Yorkshire team takes the NPA’s top jobs

The recent NPA elections saw Richard Longthorp stand down as the association’s chairman and Howard Revell leave the same position on the organisation’s Producer Group. Pig World spoke to the men who are taking their places, Richard Lister and Phil Stephenson

NPA chairman – Richard Lister
> North Yorkshire
> 3,300 sows
> 2,000 finishers/week
> 5,500 acres arable

There’s little doubt that filling Richard Longthorp’s boots as NPA chairman won’t be easy, but Yorkshireman Richard Lister is up to the challenge, writes Graeme Kirk. Born and bred into a farming family based not far from the A1, north of York, the 51-year-old remembers getting out and helping on the farm as soon as he was able, and he returned to work in the business when he Newcastle University with a degree in agriculture in the mid-1980s.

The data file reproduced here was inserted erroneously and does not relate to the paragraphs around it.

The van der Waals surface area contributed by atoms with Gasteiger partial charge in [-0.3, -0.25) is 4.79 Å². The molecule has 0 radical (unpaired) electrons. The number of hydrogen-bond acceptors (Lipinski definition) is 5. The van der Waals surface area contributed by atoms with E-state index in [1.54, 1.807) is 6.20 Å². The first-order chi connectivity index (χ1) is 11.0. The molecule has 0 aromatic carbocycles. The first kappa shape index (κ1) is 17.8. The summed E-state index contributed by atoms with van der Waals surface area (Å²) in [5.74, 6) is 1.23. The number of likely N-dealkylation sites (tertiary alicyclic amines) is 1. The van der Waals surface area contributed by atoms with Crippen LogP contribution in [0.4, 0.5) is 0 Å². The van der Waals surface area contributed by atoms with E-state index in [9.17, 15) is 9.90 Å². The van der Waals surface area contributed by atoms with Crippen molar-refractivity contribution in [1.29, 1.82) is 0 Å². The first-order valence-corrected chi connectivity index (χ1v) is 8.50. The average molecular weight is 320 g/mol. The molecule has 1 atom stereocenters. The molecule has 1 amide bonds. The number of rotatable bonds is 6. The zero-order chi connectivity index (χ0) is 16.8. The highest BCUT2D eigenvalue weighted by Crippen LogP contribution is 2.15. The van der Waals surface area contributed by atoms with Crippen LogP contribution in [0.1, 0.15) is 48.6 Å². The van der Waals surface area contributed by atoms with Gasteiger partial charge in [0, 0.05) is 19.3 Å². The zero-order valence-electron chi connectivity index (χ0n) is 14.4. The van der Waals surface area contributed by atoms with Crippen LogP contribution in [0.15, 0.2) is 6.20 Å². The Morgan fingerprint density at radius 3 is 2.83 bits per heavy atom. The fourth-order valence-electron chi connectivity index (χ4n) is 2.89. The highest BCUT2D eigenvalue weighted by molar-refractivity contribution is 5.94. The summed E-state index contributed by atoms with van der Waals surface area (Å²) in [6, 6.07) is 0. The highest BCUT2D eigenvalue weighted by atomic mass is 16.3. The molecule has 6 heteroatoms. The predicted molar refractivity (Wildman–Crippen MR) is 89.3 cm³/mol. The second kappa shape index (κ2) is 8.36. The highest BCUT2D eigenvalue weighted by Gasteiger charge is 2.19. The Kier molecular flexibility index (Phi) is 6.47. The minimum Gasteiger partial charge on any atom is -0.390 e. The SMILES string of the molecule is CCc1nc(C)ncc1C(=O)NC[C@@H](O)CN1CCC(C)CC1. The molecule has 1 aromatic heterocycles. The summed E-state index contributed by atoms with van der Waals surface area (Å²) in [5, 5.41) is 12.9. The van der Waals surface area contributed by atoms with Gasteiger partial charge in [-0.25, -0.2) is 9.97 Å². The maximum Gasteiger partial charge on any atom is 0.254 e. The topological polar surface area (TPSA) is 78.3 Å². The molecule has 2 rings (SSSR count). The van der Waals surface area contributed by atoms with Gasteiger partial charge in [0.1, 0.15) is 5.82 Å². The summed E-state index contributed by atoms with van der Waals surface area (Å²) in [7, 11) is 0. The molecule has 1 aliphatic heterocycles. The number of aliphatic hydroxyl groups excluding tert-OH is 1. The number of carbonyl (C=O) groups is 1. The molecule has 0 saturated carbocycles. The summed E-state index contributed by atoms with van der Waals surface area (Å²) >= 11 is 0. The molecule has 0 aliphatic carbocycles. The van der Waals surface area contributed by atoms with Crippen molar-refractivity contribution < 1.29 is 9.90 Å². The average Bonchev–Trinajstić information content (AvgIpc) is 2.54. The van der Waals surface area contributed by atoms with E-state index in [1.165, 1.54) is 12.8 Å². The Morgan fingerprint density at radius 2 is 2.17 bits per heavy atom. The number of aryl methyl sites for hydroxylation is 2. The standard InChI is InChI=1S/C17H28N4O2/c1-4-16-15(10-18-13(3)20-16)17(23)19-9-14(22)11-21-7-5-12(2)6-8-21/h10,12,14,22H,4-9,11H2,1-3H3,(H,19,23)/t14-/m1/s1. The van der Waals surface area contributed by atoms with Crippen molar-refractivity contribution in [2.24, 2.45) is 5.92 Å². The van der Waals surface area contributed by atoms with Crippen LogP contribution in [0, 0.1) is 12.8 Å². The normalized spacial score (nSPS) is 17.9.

There was little opportunity to specialise in degree courses back then, and Richard recalls there being little pig content, but he did know that was the part of the family’s farming operation where he wanted to concentrate. There had been pigs around since the late 1960s when the farm was a multiplier unit for PIC, and the pig business just grew from there.

“I was always more interested in the pig side than the arable side,” he said. “My brother, David, was more interested in the arable side, so it all fitted together quite nicely.”

Today, the Lister family runs about 3,300 sows on four different breeding sites in Yorkshire and Nottinghamshire. On top of that there’s a combination of in-house and contract finishing that sees the business dispatch about 2,000 pigs for processing every week. Interestingly, although Richard sends some of his own weaners away for finishing under contract, he also takes weaners from Karro’s Scottish operation himself for contract finishing.